Unquestionably the States have the powers, and rights, reserved to them in, and by the National Constitution; but among these, surely, are not included all conceivable powers, however mischievous, or destructive; but, at most, such only, as were known in the world, at the time, as governmental powers; and certainly, a power to destroy the government itself, had never been known as a governmental—as a merely administrative power. This relative matter of National power, and State rights, as a principle, is no other than the principle of generality, and locality. Whatever concerns the whole, should be confided to the whole—to the general government; while, whatever concerns only the State, should be left exclusively, to the State. This is all there is of original principle about it. Whether the National Constitution, in defining boundaries between the two, has applied the principle with exact accuracy, is not to be questioned. We are all bound by that defining, without question.
What is now combatted, is the position that secession is consistent with the Constitution—is lawful, and peaceful. It is not contended that there is any express law for it; and nothing should ever be implied as law, which leads to unjust, or absurd consequences. The nation purchased, with money, the countries out of which several of these States were formed. Is it just that they shall go off without leave, and without refunding? The nation paid very large sums, (in the aggregate, I believe, nearly a hundred millions) to relieve Florida of the aboriginal tribes. Is it just that she shall now be off without consent, or without making any return? The nation is now in debt for money applied to the benefit of these so-called seceding States, in common with the rest. Is it just, either that creditors shall go unpaid, or the remaining States pay the whole? A part of the present national debt was contracted to pay the old debts of Texas. Is it just that she shall leave, and pay no part of this herself?
Again, if one State may secede, so may another; and when all shall have seceded, none is left to pay the debts. Is this quite just to creditors? Did we notify them of this sage view of ours, when we borrowed their money? If we now recognize this doctrine, by allowing the seceders to go in peace, it is difficult to see what we can do, if others choose to go, or to extort terms upon which they will promise to remain.
The seceders insist that our Constitution admits of secession. They have assumed to make a National Constitution of their own, in which, of necessity, they have either discarded, or retained, the right of secession, as they insist, it exists in ours. If they have discarded it, they thereby admit that, on principle, it ought not to be in ours. If they have retained it, by their own construction of ours they show that to be consistent they must secede from one another, whenever they shall find it the easiest way of settling their debts, or effecting any other selfish, or unjust object. The principle itself is one of disintegration, and upon which no government can possibly endure.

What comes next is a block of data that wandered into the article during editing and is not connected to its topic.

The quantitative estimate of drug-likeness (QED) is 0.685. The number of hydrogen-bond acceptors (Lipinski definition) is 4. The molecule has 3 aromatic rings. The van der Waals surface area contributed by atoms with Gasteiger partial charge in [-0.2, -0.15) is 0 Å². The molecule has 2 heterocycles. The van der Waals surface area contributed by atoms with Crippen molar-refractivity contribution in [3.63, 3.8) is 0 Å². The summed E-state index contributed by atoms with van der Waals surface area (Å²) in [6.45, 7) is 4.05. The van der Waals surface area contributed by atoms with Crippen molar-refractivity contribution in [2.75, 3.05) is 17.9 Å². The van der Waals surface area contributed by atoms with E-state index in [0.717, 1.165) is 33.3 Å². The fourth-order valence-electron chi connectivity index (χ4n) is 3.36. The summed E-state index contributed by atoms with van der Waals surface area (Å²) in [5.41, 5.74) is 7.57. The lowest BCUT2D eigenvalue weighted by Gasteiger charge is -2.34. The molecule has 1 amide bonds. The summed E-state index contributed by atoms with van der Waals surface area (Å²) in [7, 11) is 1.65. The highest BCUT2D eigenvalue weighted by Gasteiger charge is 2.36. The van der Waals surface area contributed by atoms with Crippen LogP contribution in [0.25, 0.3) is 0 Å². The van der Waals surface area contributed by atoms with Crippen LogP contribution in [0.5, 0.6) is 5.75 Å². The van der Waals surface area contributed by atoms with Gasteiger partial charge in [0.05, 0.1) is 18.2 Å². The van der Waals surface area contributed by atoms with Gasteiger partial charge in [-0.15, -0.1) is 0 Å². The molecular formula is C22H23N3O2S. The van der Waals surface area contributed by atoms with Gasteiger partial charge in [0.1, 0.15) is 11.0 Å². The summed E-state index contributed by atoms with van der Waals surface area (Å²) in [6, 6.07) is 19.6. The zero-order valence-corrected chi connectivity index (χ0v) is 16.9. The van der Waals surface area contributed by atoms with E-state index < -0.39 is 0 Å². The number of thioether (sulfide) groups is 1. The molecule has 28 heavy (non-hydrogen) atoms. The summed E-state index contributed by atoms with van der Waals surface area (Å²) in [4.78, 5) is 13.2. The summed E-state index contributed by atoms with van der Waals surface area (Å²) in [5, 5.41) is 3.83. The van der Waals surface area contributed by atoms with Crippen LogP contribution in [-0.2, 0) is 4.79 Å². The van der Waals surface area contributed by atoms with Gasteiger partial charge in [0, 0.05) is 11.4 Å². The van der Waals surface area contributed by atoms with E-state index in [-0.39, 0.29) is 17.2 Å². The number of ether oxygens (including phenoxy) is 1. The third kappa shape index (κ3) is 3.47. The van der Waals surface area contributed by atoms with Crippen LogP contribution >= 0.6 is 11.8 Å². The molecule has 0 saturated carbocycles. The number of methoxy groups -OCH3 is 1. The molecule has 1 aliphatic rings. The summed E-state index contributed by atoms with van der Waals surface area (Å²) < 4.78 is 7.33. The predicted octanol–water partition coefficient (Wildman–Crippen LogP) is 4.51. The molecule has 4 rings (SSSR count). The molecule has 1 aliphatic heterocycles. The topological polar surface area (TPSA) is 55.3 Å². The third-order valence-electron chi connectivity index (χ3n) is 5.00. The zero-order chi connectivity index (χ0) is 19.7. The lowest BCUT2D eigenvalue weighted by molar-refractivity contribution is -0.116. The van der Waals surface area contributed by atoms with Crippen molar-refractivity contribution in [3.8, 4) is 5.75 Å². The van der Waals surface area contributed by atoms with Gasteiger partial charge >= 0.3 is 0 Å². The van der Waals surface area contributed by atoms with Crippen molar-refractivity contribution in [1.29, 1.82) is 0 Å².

If all the States, save one, should assert the power to drive that one out of the Union, it is presumed the whole class of seceder politicians would at once deny the power, and denounce the act as the greatest outrage upon State rights. But suppose that precisely the same act, instead of being called “driving the one out,’’ should be called “the seceding of the others from that one,’’ it would be exactly what the seceders claim to do; unless, indeed, they make the point, that the one, because it is a minority, may rightfully do, what the others, because they are a majority, may not rightfully do. These politicians are subtle, and profound, on the rights of minorities. They are not partial to that power which made the Constitution, and speaks from the preamble, calling itself “We, the People.’’
It may well be questioned whether there is, to-day, a majority of the legally qualified voters of any State, except perhaps South Carolina, in favor of disunion. There is much reason to believe that the Union men are the majority in many, if not in every other one, of the so-called seceded States. The contrary has not been demonstrated in any one of them. It is ventured to affirm this, even of Virginia and Tennessee; for the result of an election, held in military camps, where the bayonets are all on one side of the question voted upon, can scarcely be considered as demonstrating popular sentiment. At such an election, all that large class who are, at once, for the Union, and against coercion, would be coerced to vote against the Union.